(− 3.584)

(− 3.922)

(− 0.884)

(− 2.739)

Weighted Obs.

1,601,683,722

878,822,001

722,529,940

1,176,985,245

424,698,477

1,601,683,722

 Year

Y

Y

Y

Y

Y

Y

 Fixed Effects

Province

Province

Province

Province

Province

Province

Notes: Robust z-statistics in parentheses. *** p < 0.01, ** p < 0.05, * p < 0.1. Column [1] to [3] were regression results from three-year pooled data, Column [4] to [6] were results by using data in 2013 only. All regressions were controlled for Gender, Rural-Urban status, East, West, and Central regions, Drinking Behavior, Job Type, and Age Groups. Logistic regression results are expressed in the form of natural logarithm odds ratio

Health behavioral difference of stroke and MI by household income

In 2007, for the poorest people in our dataset moving up one decile the stroke and MI rate fell to less than half of the prevalence in lowest income deciles (Additional file 2: Figure S5-a). Beginning with the third income decile, the stroke and MI prevalence rates of non-smokers9 stayed at a very low level, while that of people who had ever smoked rose a little bit moving up income deciles. From the fitted line generated through an OLS regression, the negative association of income and stroke and MI rate was stronger among non-smokers.

However, the relationship between income and stroke and MI prevalence in the ever-smoker population was stronger in 2010 (Additional file 2: Figure S5-b) compared with that in 2007. This made the fitted lines in both non-smoker and ever-smoker populations almost parallel. The fitted lines in Fig. 6-b also show the decreasing trend of morbidity across income gradient was consistent between ever-smoker and non-smoker, the descending trend in odds ratio with the increase in income is confirmed by empirical analysis (Table 3 Column [1, 2]).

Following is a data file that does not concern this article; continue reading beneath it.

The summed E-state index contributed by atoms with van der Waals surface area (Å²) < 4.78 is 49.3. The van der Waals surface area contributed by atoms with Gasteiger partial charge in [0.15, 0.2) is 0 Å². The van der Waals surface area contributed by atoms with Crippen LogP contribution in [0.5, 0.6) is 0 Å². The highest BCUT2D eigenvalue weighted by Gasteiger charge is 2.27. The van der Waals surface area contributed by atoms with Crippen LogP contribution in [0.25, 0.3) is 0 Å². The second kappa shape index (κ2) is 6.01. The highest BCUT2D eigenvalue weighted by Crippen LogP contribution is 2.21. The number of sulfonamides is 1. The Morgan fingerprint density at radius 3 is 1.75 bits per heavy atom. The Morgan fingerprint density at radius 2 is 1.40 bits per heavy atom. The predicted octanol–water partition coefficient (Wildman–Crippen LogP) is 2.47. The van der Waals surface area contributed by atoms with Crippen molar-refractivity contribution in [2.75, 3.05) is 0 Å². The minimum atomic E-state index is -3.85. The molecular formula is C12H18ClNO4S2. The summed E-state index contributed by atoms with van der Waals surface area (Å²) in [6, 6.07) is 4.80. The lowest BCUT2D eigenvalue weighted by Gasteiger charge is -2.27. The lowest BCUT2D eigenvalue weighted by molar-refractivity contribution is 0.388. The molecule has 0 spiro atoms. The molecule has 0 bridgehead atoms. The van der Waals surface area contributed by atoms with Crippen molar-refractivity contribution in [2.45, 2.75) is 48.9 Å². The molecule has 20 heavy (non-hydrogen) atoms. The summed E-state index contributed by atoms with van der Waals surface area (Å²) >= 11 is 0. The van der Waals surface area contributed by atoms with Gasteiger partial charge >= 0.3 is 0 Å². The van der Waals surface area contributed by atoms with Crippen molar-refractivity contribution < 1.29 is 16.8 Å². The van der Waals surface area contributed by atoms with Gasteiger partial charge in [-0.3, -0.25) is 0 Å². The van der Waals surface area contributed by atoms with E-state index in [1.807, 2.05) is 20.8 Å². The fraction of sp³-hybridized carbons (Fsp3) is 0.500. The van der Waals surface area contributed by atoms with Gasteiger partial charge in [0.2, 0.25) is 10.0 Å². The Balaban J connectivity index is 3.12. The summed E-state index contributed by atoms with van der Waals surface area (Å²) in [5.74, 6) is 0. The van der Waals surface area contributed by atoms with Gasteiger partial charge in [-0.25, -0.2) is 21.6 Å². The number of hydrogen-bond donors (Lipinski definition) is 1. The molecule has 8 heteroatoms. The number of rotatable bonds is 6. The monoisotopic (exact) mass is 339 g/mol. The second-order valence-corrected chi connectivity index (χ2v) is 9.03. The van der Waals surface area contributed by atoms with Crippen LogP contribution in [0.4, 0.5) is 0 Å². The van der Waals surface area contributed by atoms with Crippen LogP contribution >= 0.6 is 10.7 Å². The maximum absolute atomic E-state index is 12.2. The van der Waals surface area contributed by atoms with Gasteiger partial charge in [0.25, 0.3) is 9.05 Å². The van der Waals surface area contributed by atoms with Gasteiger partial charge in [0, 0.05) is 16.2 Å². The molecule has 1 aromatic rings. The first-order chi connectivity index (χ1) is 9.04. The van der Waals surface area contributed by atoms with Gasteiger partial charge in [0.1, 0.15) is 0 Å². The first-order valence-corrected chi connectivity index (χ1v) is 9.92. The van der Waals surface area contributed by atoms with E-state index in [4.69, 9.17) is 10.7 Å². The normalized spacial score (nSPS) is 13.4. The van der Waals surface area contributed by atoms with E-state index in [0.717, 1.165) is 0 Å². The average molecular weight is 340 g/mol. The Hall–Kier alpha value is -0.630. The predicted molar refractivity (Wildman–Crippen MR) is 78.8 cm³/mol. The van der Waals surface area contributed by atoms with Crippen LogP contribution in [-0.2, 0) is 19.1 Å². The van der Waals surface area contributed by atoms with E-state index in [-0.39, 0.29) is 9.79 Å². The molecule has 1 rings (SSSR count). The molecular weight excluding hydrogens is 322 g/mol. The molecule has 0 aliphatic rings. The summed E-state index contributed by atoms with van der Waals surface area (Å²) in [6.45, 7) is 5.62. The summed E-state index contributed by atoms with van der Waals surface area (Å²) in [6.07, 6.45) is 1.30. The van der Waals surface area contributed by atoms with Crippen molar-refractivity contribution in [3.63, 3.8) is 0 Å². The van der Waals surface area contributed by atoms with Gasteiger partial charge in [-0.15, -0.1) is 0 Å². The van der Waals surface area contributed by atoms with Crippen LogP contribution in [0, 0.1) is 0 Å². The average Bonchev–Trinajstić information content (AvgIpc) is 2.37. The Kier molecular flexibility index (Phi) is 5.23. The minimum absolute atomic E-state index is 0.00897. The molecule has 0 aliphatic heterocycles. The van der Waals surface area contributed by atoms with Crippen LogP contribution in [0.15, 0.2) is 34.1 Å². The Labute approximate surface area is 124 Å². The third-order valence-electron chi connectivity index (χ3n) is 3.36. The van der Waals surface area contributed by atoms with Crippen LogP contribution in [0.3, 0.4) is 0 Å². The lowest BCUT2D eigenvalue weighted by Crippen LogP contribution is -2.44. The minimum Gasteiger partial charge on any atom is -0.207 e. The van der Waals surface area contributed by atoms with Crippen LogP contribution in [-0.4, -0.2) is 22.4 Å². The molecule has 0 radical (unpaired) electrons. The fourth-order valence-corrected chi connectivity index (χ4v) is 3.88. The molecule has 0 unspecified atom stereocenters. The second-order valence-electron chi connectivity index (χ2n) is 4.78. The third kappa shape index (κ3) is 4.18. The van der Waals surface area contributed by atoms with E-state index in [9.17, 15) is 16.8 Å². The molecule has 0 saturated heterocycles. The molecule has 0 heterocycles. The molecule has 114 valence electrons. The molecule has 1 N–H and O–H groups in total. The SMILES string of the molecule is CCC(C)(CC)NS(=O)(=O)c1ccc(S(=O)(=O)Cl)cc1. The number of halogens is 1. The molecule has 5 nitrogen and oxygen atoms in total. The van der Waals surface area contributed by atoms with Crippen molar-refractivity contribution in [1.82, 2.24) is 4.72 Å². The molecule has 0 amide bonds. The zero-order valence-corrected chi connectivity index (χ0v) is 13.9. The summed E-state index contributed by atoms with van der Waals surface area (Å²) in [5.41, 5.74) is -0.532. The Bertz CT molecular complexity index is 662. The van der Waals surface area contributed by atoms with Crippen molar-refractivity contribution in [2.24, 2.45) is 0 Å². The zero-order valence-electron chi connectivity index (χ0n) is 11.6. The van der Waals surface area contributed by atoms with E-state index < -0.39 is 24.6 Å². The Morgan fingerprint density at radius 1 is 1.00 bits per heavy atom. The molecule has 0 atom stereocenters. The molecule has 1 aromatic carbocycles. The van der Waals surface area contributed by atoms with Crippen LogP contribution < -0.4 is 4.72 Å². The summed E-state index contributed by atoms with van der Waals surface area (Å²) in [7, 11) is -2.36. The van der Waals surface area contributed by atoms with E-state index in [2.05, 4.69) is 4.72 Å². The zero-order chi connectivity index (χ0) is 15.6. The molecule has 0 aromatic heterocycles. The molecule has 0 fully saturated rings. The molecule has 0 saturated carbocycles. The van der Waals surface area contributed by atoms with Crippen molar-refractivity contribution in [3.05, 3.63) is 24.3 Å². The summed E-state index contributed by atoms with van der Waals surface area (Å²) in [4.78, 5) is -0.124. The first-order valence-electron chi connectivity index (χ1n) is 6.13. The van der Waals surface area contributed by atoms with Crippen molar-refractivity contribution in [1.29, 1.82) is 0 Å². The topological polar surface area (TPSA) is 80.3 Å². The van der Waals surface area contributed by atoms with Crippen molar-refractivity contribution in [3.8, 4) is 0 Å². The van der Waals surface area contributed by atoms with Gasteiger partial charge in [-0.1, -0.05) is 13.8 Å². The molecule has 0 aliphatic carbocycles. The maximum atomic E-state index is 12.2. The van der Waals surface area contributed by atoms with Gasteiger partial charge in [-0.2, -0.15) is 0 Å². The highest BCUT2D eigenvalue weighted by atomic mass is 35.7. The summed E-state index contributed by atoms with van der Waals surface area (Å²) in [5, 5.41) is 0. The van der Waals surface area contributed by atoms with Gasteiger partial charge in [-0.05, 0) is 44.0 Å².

Fig. 6
Fig. 6

Stroke and MI Difference between Smoking Behaviors. a Trend of Prevalence Rate in Never-Smoker and Ever-Smoker. b Fitted Trend of Prevalence Rate, Never-Smoker and Ever-Smoker. c Difference in Prevalence Rate between Never-Smoker and Ever-Smoker

Table 3

Stroke and MI and Its Correlation with Income, Subsample Analysis

 

non-Smoker

ever-Smoker

Excess. Drinker

Seld. Drinker

Non-Drinker

Variables

[1]

[2]

[3]

[4]

[5]

Income

 20~40%

−0.197

− 0.00973

0.0436

− 0.497

−0.186**

 

(−1.273)

(−0.125)

− 0.145

(− 1.246)

(− 2.070)

 40~60%

− 0.368***

− 0.241***

−0.163

− 0.584

−0.532***

 

(− 2.919)

(−2.727)

(− 0.762)

(−1.513)

(− 3.514)

 60~80%

−0.0503

− 0.120

0.122

− 0.183

− 0.311**

 

(− 0.249)

(− 0.827)

−0.323

(− 0.389)

(−2.013)

 80~100%

−0.467*

− 0.300***

0.0774

− 0.272

−0.761***

 

(− 1.949)

(−2.669)

− 0.222

(− 0.690)

(−3.736)

Weighted Obs.

1,002,012,235